The New Year's Concert in Vienna has been a glorious tradition for over six decades. A best-selling classical event year on year, the concert has unique global appeal. It is broadcast on TV and radio to over 50 countries, and is viewed by tens of millions of people all over the world.
As always, the challenge presented by this most traditional of concerts is to balance coherent and thoughtful exploration of the less familiar items in the catalog of 19th-century Straussian, Austrian, and central-European popular music with fresh readings of the chestnuts, including, of course, the obligatory last two encores on the program. In this case, Barenboim guides his audience, appropriately, through a travelogue of the Mediterranean and the East. Remarkably, 2009 marked the first time that Daniel Barenboim had ever been invited to conduct this event, perhaps a reminder of how seldom his commitments to Berlin and Chicago have allowed him to appear in this most southern of Austrian cities.
The seemingly bottomless record collection of Nick Saloman from the Bevis Frond has spawned the third in an ongoing series of albums collecting obscure instrumental tracks from the '60s and '70s, and while many of these songs support the popular notion that the hipper and more interesting rock artists of the day were fond of vocal numbers, there are some fun and exciting tunes to be found on this set. Roaring Blue draws its title from the lead-off track, a swinging dance tune by the Sound of Jimmy Nicol, featuring the drummer who briefly replaced an ailing Ringo Starr during a tour in 1964 (this may explain why Nicol's drums are so far up in the mix), while members of the long-running U.K. pop band Blue Mink appear on the track "Beat Party" under the pseudonym the Underground, and John McLaughlin adds guitar licks to "Trans-Love Airways" by Big Jim Sullivan.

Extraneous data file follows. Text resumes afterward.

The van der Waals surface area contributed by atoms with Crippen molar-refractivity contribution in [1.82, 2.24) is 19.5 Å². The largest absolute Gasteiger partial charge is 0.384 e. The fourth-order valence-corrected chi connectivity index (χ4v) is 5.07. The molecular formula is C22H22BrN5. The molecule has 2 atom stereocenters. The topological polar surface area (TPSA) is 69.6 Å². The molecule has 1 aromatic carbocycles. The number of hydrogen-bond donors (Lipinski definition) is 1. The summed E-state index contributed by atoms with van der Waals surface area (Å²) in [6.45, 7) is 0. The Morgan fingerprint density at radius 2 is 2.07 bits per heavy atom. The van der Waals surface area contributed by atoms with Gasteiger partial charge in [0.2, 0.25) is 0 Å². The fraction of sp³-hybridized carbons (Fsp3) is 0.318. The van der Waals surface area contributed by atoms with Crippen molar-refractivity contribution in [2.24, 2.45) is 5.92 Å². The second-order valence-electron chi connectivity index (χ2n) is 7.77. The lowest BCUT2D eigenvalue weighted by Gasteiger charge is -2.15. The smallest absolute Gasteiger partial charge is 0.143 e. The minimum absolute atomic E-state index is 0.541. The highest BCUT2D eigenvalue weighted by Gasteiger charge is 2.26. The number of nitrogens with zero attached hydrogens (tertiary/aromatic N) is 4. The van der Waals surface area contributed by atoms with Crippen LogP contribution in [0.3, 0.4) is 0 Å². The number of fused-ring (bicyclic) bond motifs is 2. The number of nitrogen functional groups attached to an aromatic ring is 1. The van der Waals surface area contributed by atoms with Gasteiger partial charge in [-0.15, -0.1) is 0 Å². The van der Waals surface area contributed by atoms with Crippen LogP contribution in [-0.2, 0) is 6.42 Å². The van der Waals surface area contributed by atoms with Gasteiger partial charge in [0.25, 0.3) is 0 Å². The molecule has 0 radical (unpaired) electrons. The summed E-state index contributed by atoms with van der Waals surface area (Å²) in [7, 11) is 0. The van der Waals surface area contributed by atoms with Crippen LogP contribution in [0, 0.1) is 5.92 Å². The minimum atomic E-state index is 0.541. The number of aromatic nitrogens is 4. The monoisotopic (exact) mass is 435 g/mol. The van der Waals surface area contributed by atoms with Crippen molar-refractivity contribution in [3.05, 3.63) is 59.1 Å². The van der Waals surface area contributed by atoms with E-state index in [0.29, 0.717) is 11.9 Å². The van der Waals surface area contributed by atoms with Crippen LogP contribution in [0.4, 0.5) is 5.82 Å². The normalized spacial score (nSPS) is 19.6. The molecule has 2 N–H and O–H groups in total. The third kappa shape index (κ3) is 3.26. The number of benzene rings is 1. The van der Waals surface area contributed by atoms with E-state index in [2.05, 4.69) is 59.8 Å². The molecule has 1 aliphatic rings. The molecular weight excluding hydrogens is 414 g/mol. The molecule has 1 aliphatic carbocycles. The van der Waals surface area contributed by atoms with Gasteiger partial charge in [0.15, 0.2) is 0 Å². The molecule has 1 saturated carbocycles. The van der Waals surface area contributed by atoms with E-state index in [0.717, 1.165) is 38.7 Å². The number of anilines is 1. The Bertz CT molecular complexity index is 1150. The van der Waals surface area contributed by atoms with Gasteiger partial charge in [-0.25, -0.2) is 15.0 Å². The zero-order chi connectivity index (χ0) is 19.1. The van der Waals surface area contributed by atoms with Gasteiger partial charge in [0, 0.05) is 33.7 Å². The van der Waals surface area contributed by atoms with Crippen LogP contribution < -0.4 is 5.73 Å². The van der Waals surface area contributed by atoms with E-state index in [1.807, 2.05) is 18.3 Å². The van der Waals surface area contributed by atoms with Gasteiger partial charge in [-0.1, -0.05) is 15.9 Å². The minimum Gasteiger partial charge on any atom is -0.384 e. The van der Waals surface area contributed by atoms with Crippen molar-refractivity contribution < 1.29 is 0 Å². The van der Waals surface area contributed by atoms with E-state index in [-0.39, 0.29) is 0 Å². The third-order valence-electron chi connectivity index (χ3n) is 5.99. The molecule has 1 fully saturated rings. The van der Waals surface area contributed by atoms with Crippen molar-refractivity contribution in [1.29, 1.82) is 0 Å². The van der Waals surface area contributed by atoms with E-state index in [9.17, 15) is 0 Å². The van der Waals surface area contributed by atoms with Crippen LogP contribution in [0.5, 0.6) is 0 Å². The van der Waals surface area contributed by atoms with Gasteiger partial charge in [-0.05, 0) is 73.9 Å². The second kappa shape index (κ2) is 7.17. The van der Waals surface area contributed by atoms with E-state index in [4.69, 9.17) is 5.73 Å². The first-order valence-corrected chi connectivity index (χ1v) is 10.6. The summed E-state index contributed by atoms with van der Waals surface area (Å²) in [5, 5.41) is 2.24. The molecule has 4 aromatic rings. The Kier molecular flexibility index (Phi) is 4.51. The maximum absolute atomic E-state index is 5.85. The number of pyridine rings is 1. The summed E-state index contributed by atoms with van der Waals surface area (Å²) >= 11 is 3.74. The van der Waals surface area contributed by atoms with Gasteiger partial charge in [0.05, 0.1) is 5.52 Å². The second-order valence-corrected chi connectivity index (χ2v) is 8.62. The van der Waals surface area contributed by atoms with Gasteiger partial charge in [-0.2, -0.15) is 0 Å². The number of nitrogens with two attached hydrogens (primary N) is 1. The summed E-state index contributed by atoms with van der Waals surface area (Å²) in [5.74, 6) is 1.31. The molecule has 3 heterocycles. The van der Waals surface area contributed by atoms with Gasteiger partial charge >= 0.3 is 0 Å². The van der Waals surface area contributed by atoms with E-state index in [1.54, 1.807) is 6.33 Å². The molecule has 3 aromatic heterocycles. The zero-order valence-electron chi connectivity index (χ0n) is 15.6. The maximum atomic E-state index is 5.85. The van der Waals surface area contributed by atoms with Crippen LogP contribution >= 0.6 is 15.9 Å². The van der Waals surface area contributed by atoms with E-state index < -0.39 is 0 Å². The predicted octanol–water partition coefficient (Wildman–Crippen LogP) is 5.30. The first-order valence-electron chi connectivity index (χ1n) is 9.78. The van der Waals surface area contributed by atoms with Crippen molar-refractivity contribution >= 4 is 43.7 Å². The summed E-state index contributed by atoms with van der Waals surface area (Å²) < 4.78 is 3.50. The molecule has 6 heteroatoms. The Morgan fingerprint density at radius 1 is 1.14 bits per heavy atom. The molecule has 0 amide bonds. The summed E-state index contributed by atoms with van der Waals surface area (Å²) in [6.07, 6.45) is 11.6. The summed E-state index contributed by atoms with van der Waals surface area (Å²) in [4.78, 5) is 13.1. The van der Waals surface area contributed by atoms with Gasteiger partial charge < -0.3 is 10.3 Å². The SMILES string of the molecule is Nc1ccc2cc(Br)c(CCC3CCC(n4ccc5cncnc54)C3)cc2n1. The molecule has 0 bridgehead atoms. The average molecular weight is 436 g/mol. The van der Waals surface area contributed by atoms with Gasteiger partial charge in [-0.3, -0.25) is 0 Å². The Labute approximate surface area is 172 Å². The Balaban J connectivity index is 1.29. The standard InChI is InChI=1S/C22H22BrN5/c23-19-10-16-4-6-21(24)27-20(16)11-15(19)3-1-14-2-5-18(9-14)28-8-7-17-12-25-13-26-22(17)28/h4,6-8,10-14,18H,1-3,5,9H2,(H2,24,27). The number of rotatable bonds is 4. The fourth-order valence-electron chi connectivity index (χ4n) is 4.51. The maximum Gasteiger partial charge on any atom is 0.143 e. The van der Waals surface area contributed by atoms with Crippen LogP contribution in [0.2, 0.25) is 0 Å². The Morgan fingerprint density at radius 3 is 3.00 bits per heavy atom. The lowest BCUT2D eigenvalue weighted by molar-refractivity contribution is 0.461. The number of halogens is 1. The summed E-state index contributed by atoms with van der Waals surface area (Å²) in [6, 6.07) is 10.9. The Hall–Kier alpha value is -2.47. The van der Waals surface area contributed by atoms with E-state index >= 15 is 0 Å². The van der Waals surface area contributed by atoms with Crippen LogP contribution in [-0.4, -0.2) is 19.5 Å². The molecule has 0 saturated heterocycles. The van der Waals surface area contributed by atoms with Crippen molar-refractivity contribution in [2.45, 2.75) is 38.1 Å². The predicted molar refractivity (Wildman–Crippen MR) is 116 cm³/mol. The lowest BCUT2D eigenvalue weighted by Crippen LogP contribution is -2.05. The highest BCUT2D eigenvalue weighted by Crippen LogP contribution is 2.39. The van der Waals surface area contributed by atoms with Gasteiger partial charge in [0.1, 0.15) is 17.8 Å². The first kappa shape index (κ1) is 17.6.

The Aeolian Quartet's epic cycle, originally released in the Seventies, was one of the gramophone's major contributions to Haydn's cause. Listening to the performances anew I find they have lost none of their freshness: they were based on the latest research, and the playing itself is always intelligent and thoughtful, with Emanuel Hurwitz's sweet-toned violin-playing a great asset throughout. (Misha Donat)